Science

Giant dinosaurs may have tiptoed around like they were wearing high heels

Giant dinosaurs may have tipto...
An artist's rendition of Rhoetosaurus, which has now been found to have walked in a high-heeled fashion
An artist's rendition of Rhoetosaurus, which has now been found to have walked in a high-heeled fashion
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An artist's rendition of Rhoetosaurus, which has now been found to have walked in a high-heeled fashion
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An artist's rendition of Rhoetosaurus, which has now been found to have walked in a high-heeled fashion
A cross section of an elephant's foot (left), and an x-ray of a human foot (right). Below the bones in the elephant's foot – which has a remarkably similar skeletal structure to the human – is a fleshy pad like that sauropods might have had
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A cross section of an elephant's foot (left), and an x-ray of a human foot (right). Below the bones in the elephant's foot – which has a remarkably similar skeletal structure to the human – is a fleshy pad like that sauropods might have had
The fossilized foot bones of Rhoetosaurus (with a replica in place of the missing fifth toe)
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The fossilized foot bones of Rhoetosaurus (with a replica in place of the missing fifth toe)

Sauropods – the giant, long-necked dinosaurs like Brachiosaurus – were the largest land animals to ever walk the Earth. As you'd expect, that would put immense strain on the creatures' legs and feet. Now, researchers at Australia's University of Queensland (UQ) have studied sauropod feet and found that the animals may have had an unexpected gait – tiptoeing around like they were wearing high heels.

Given the large, flat feet sauropods had, it's easy to assume they just plodded along, but the new study shows they were a bit more graceful than that. The UQ researchers created physical and virtual replicas of the fossilized foot bones of a sauropod species known as Rhoetosaurus. They then put them through a vigorous series of tests to figure out the range of motion the bones would have had, and how well the animal would have been able to support its huge weight.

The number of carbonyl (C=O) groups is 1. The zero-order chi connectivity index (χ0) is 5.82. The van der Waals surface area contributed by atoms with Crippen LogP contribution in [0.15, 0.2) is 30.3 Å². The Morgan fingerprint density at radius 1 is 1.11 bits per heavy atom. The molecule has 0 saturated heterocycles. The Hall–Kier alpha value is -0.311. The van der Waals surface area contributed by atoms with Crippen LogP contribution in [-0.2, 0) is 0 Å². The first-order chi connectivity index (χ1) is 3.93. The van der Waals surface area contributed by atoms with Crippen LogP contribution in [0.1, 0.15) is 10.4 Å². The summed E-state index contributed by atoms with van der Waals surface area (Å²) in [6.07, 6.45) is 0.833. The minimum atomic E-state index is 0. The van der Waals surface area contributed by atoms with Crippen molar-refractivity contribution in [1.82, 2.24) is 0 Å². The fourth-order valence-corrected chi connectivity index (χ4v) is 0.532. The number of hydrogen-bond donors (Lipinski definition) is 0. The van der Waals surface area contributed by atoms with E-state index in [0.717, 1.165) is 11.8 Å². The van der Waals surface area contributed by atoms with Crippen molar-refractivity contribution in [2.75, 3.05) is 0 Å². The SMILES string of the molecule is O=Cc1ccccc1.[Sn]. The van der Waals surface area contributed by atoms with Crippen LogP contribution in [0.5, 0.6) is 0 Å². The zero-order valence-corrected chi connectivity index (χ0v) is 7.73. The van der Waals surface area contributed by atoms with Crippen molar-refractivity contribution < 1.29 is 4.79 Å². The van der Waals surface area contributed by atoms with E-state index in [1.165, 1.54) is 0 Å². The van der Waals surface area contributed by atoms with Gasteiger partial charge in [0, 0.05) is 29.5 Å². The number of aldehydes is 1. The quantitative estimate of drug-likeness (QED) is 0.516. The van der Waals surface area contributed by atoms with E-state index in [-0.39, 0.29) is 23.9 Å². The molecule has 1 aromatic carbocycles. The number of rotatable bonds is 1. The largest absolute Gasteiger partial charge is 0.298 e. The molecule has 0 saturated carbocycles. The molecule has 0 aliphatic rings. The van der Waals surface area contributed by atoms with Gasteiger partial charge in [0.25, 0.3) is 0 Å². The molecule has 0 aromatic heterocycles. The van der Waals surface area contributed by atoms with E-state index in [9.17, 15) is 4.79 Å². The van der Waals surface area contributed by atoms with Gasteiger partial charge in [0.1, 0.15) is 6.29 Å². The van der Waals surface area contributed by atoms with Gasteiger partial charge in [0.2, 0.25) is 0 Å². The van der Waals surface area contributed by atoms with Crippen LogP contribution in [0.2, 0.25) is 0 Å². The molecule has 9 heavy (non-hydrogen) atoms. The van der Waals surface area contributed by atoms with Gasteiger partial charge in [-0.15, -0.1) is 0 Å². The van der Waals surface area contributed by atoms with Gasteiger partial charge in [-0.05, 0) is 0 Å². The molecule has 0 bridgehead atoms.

Somewhat surprisingly, a high-heeled gait seemed to be the best bet. Of course, the weight wouldn't have been focused on the toes – instead, it's likely that Rhoetosaurus had a big fleshy heel to support itself.

The fossilized foot bones of Rhoetosaurus (with a replica in place of the missing fifth toe)
The fossilized foot bones of Rhoetosaurus (with a replica in place of the missing fifth toe)

"Looking at the bones of the foot, it was clear that Rhoetosaurus walked with an elevated heel, raising the question: how was its foot able to support the immense mass of this animal, up to 40 tonnes?" says Andréas Jannel, corresponding author of the study. "Our research suggests that even though Rhoetosaurus stood on its tiptoes, the heel was cushioned by a fleshy pad. We see a similar thing in elephant feet, but this dinosaur was at least five times as heavy as an elephant, so the forces involved are much greater."

Since soft flesh doesn't fossilize, the scientists looked elsewhere for extra evidence of this heel pad. Being some of the heaviest animals of all time, sauropod footprints are fairly common around the world, and the team found that many of these left the suggestion of a fleshy heel pad.

A cross section of an elephant's foot (left), and an x-ray of a human foot (right). Below the bones in the elephant's foot – which has a remarkably similar skeletal structure to the human – is a fleshy pad like that sauropods might have had
A cross section of an elephant's foot (left), and an x-ray of a human foot (right). Below the bones in the elephant's foot – which has a remarkably similar skeletal structure to the human – is a fleshy pad like that sauropods might have had

Interestingly, this find could represent a key step in the evolution of sauropods. Hailing from the Middle Jurassic about 160 to 170 million years ago, Rhoetosaurus was a relatively early sauropod, and was considered small at a length of "only" 15 m (49 ft). Developing this fleshy pad could have opened the door for sauropods' size to blow out to the huge dinosaurs we saw later on.

"The addition of a cushioning pad that supports the raised heel appears to be a key innovation during the evolution of sauropods, and probably appeared in early members of the group some time during the Early to Middle Jurassic Periods," says Jarrel. "The advantages of a soft tissue pad may have helped facilitate the trend towards the enormous body sizes we see in these dinosaurs."

The research was published in the Journal of Morphology.

Source: University of Queensland

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